Question about 2003 Ford Explorer Sport Trac

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HOW DO YOU ADJUST THE TORTION BAR ON A SPORTTRAC TOOK OFF LOWER CONTROL ARM CANT GET HEIGHT ADJUSTMENT RIGHT,PLEASE HELP!!!

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At the end of the torsion bar back by the transfer case should be a metal piece with a bolt going stright up through it when you tighten this bolt inwards the tension is increased, let me know how you make out.

Posted on Jul 31, 2009

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Posted on Jan 02, 2017

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HOW TO REMOVE A LOWER LEFT CONTROL ARM AND TORSION BAR


jack the vehicle right up so that the the wheels are clear of the floor . Place vehicle on jack stands
release the tension on the torsion bar by removing the adjuster in the arm. you may have to use Stiltons or pipe wrench to get the last bit of tension out of the bar . remove and retainers and tap the bar out of the splines.of the lower control arm. mark the bar so that you will know which spline to use for reassembly
remove the lower control arm.

Mar 02, 2015 | 2004 Ford Explorer Sport Trac

1 Answer

How do i remove yhe lower control arm on a 2008 Nissan Frontier 3.0l turbo diesel?


You need to loosen the torsion bar adjusting bolts until all the tension is removed, remember to mark a reference point from bar to frame so you can get close to the correct riding height after reassembly. Can't tell if you split the ball joint from the knuckle from your explanation but a couple of good solid whacks to the lower knuckle will unlock it. Mark & remove the control arm bushing bolts and use a pry bar to push out arm @ bushings.

Aug 19, 2014 | 2006 Nissan Frontier

1 Answer

My Front left tire is tilted inward and underneath the truck i found one of the support bars that run's across is broken off on the left side. I looked around the wheel and found that no metal was bent so...


General Description
The front suspension allows each wheel to compensate for changes in the road surface without affecting the opposite wheel. Each wheel independently connects to the frame with a steering knuckle, ball joint assemblies, and upper and lower control arms.
The control arms specifically allow the steering knuckles to move in a three-dimensional arc. Two tie rods connect to steering arms on the knuckles and an intermediate rod. These operate the front wheels.
The two-wheel drive vehicles have coil chassis springs. These springs are mounted between the spring housings on the frame and the lower control arms. Double, direct acting shock absorbers are inside the coil springs. The coil springs attach to the lower control arms and offer ride control.
The upper part of each shock absorber extends through the upper control arm frame bracket. This bracket has two grommets, two grommet retainers, and a nut.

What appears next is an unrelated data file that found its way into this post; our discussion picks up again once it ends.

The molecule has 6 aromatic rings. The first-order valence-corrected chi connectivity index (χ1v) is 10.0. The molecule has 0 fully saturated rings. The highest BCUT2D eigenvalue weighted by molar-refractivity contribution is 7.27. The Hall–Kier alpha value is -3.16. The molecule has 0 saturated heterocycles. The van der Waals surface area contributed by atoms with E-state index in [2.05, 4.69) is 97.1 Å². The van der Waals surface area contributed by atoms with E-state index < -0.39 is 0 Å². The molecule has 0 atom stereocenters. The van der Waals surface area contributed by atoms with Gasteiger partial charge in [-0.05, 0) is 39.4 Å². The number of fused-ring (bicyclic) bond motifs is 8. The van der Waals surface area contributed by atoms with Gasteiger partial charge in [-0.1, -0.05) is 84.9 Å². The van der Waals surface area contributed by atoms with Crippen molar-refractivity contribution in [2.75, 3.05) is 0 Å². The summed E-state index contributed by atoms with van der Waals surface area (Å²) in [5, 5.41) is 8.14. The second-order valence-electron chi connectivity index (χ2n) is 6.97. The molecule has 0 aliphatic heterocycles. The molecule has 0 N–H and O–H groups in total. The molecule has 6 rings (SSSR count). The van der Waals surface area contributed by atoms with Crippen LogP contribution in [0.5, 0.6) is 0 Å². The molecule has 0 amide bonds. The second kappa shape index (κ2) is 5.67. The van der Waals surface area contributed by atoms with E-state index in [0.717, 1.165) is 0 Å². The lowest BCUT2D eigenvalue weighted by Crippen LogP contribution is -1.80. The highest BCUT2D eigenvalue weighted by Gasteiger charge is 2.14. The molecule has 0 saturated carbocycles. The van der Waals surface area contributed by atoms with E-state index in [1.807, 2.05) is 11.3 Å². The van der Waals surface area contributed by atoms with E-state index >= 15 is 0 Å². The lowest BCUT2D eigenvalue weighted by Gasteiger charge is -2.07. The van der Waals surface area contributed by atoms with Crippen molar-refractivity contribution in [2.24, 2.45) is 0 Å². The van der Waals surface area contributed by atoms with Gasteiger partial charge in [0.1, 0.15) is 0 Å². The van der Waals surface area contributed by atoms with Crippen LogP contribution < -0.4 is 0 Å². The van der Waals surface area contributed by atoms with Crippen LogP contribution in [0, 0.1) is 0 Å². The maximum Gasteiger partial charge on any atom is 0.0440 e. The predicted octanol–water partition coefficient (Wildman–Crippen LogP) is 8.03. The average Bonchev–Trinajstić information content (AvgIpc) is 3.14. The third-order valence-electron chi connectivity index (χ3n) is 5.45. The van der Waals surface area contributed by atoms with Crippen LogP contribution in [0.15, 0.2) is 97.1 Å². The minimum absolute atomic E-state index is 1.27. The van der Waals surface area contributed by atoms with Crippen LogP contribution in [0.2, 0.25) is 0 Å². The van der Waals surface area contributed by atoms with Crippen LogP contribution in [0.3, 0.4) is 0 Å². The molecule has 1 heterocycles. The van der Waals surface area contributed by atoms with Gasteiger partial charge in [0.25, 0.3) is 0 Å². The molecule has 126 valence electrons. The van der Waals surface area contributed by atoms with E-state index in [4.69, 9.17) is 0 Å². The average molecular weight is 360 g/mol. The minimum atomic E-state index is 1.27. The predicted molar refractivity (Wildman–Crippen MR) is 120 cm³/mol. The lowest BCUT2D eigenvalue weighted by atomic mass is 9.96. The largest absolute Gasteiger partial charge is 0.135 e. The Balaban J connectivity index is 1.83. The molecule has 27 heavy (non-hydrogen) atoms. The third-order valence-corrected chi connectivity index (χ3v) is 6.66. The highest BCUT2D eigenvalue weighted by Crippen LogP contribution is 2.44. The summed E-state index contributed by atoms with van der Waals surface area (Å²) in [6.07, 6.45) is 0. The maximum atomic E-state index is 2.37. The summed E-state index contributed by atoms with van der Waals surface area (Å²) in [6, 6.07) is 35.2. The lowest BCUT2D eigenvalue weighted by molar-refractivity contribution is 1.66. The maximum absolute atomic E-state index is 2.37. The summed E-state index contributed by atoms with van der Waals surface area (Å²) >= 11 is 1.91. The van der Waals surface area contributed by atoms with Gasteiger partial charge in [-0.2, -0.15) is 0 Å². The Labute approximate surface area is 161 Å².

A spring stabilizer shaft controls the side roll of the front suspension. This shaft is mounted in rubber bushings that are held by brackets to the frame side rails. The ends of the stabilizer shaft connect to the lower control arms with link bolts. Rubber grommets isolate these link bolts. Rubber bushings attach the upper control arm to a cross shaft. Frame brackets bolt the cross shaft.
A ball joint assembly is riveted to the outer end of the upper control arm. A rubber spring in the control arm assures that the ball seats properly in the socket. A castellated nut and a cotter pin join the steering knuckle to the upper ball joint.
The inner ends of the lower control arm have pressed-in bushings. The bolts pass through the bushings and join the arm to the frame. The lower ball joint assembly is a press fit in the lower control arm and attaches to the steering knuckle with a castellated nut and a cotter pin.
Ball socket assemblies have rubber grease seals. These seals prevent entry of moisture and dirt and damage to the bearing surfaces.
Four-wheel drive models have a front suspension that consists of the control arms, a stabilizer bar, a shock absorber, and right and left torsion bars. The torsion bars replace the conventional coil springs. The lower control arm attaches to the front end of the torsion bar. The rear end of the torsion bar mounts on an adjustable arm at the crossmember. This arm adjustment controls the vehicle trim height.
Two-wheel drive vehicles have tapered roller sheel bearings. These bearings are adjustible and need lubrication.
Four-wheel drive models and RWD Utilities have sealed front-wheel bearings. These bearings are pre-adjusted and need no lubrication.
Heat treatment may create darkened areas on the bearing assembly. This discoloration does not signal a need for replacement.